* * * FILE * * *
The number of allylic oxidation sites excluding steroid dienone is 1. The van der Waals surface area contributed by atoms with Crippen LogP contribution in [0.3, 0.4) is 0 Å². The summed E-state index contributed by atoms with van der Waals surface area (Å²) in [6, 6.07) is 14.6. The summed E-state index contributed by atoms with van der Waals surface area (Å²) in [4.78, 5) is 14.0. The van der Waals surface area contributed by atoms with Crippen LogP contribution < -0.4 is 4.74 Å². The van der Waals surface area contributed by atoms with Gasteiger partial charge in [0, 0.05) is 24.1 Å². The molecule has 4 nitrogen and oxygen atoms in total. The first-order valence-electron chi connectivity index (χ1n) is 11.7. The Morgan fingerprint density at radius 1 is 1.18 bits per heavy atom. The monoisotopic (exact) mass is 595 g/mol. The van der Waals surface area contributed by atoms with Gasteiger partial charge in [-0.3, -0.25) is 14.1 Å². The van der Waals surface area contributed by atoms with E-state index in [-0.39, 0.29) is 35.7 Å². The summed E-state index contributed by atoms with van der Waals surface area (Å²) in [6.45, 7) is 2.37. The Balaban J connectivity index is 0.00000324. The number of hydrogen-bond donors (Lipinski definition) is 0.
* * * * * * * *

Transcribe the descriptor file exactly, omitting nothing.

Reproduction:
The number of allylic oxidation sites excluding steroid dienone is 1. The van der Waals surface area contributed by atoms with Crippen LogP contribution in [0.3, 0.4) is 0 Å². The summed E-state index contributed by atoms with van der Waals surface area (Å²) in [6, 6.07) is 14.6. The summed E-state index contributed by atoms with van der Waals surface area (Å²) in [4.78, 5) is 14.0. The van der Waals surface area contributed by atoms with Crippen LogP contribution < -0.4 is 4.74 Å². The van der Waals surface area contributed by atoms with Gasteiger partial charge in [0, 0.05) is 24.1 Å². The molecule has 4 nitrogen and oxygen atoms in total. The first-order valence-electron chi connectivity index (χ1n) is 11.7. The Morgan fingerprint density at radius 1 is 1.18 bits per heavy atom. The monoisotopic (exact) mass is 595 g/mol. The van der Waals surface area contributed by atoms with Gasteiger partial charge in [-0.3, -0.25) is 14.1 Å². The van der Waals surface area contributed by atoms with E-state index in [-0.39, 0.29) is 35.7 Å². The summed E-state index contributed by atoms with van der Waals surface area (Å²) in [6.45, 7) is 2.37. The Balaban J connectivity index is 0.00000324. The number of hydrogen-bond donors (Lipinski definition) is 0.